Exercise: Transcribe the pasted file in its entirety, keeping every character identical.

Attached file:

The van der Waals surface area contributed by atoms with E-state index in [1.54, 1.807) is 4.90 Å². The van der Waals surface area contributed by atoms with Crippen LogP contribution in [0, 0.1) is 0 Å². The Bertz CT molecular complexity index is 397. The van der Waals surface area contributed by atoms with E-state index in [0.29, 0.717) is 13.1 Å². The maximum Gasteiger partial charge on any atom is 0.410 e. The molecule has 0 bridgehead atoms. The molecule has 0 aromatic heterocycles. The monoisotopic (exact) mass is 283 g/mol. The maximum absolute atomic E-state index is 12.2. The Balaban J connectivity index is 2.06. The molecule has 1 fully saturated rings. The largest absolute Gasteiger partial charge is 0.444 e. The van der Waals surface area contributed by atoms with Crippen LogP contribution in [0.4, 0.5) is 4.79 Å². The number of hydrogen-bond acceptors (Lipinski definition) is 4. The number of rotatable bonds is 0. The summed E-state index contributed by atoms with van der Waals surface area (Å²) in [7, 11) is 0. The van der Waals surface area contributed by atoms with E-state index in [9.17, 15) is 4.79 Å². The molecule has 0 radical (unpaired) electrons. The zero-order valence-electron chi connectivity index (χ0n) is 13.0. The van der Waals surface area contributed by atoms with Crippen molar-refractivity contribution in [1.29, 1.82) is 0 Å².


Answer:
The van der Waals surface area contributed by atoms with E-state index in [1.54, 1.807) is 4.90 Å². The van der Waals surface area contributed by atoms with Crippen LogP contribution in [0, 0.1) is 0 Å². The Bertz CT molecular complexity index is 397. The van der Waals surface area contributed by atoms with E-state index in [0.29, 0.717) is 13.1 Å². The maximum Gasteiger partial charge on any atom is 0.410 e. The molecule has 0 bridgehead atoms. The molecule has 0 aromatic heterocycles. The monoisotopic (exact) mass is 283 g/mol. The maximum absolute atomic E-state index is 12.2. The Balaban J connectivity index is 2.06. The molecule has 1 fully saturated rings. The largest absolute Gasteiger partial charge is 0.444 e. The van der Waals surface area contributed by atoms with Crippen LogP contribution in [0.4, 0.5) is 4.79 Å². The number of hydrogen-bond acceptors (Lipinski definition) is 4. The number of rotatable bonds is 0. The summed E-state index contributed by atoms with van der Waals surface area (Å²) in [7, 11) is 0. The van der Waals surface area contributed by atoms with E-state index in [9.17, 15) is 4.79 Å². The molecule has 0 radical (unpaired) electrons. The zero-order valence-electron chi connectivity index (χ0n) is 13.0. The van der Waals surface area contributed by atoms with Crippen molar-refractivity contribution in [1.29, 1.82) is 0 Å².